Budtender Bios: Gregory
Meet Gregory: educator, seasoned connoisseur, bar-graph illustrator extraordinaire, and the Farma nominee for Willamette Week’s 2019 Best Budtender award. Gregory keeps immaculate, hand-drawn records (the proverbial Terpene Book) of every terpene profile in the case, and he’s the reason our customers– and let’s be real, our staff too– get so excited to look at lab reports, numbers and acronyms all day long.
Q: How long have you been using cannabis?
A: For most of my adult life I was grateful to the neighbor’s grow or the sandwich baggie of shake that occasionally found its way to me, however since recreational went legal I’ve let myself indulge more. In this age of information and consent it’s new all over again.
Q: What got you into it?
A: The feeling of enlightenment got me into it. Seeing the benefits of cannabinoids keeps me in it. I love the way it alters my perceptions and shifts my consciousness. My creativity and inquisitive nature is more engaged, I see connections and beauty. I feel gratitude more broadly. My glass is always half-full.
Q: How long have you been a budtender?
A: 2 times around the sun.
Q: What are some difficulties?
A: Dealing with the stigma that’s been made around cannabis; it’s the elephant in the room. It keeps a lot of good people from starting healthy relationships with cannabis on their own terms, or from even daring to come into a dispensary. While the stigma is lifting in some places, it’s entrenched in others, and the devil is in the doubt. Learning to speak about a palate of molecules that we’re just beginning to understand, to a variety of people, who each have a unique context and subjective reality with clear and memorable descriptions, without making false medical claims… that’s a challenge. It’s a good one though.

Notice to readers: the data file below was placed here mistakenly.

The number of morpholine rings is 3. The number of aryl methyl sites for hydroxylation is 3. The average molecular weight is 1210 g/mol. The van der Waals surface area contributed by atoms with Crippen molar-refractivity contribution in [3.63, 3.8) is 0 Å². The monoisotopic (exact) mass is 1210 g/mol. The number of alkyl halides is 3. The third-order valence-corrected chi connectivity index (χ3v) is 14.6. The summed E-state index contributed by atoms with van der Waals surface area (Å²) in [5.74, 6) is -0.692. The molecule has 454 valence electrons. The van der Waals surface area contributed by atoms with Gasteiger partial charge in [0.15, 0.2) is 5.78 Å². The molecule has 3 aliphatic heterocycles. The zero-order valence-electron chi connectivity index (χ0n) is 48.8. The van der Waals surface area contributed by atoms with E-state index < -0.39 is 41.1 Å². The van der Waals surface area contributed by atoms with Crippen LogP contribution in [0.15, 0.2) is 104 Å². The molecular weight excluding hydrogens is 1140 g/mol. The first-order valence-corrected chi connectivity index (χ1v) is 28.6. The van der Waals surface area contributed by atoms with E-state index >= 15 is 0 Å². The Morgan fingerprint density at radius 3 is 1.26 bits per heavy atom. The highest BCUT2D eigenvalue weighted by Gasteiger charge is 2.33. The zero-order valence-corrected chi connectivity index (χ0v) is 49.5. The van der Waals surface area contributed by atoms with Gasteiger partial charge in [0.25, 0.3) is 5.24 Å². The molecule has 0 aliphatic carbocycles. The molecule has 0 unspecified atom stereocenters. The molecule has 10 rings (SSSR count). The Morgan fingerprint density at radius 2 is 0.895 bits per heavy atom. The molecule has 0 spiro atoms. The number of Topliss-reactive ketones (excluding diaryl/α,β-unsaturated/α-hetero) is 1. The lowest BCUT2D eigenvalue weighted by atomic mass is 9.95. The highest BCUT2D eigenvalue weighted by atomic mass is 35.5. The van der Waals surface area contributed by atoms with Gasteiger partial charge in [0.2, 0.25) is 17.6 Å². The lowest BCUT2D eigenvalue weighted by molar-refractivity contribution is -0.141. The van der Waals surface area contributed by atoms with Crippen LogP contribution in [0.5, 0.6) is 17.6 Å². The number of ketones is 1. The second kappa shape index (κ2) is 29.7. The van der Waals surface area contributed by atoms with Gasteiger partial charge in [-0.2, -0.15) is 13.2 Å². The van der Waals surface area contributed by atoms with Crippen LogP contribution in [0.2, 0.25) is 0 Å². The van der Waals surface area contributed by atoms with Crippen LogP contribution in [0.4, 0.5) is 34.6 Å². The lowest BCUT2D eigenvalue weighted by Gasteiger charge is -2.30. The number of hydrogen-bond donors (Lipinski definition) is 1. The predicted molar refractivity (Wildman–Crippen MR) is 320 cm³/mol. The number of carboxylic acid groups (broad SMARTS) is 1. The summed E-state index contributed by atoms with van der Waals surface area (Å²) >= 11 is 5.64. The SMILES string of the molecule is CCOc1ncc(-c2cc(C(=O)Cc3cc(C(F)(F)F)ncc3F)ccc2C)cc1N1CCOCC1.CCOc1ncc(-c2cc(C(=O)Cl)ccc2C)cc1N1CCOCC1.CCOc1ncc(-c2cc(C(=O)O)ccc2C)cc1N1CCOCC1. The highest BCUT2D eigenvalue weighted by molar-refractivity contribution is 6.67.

Q: What do you do at Farma? Any special role?
A: I’m a budtender (a weird title for the job) and I help manage the dispensary. I consider myself a sommelier of sorts, and an educator. I’d like to think I’m the guy people bring their mom to when she’s in town. Specifically, I also maintain a terpene menu book at Farma. Taken from the lab results, I hand draw colorful bar graphs for the terpene contents of each of the chemovars in our case. It’s a book I originally made to help us budtenders keep track of all these details, but it’s also turned into a fun educational feature with customers. It feels good to see people getting excited about terpenes, making better decisions, and learning about themselves through this.
Q: What do you like about your job?
A: The people! And of course, the homework. 😉
Q: What did you do before getting into the cannabis industry?
A: I had always wanted to be a teacher. After years of teaching English in Italy and Japan, I returned to Portland to get certified and work in the kindergarten/elementary side of Waldorf schools. While I put myself through school I worked at New Seasons. For nearly a decade I was a cashier there, loved the customers, loved the neighborly interactions. I was the guy excited for Senior day. I was the guy who had the flying squirrel hand-puppet and would engage the young ones for a joke.
Q: What made you want to get into the cannabis industry?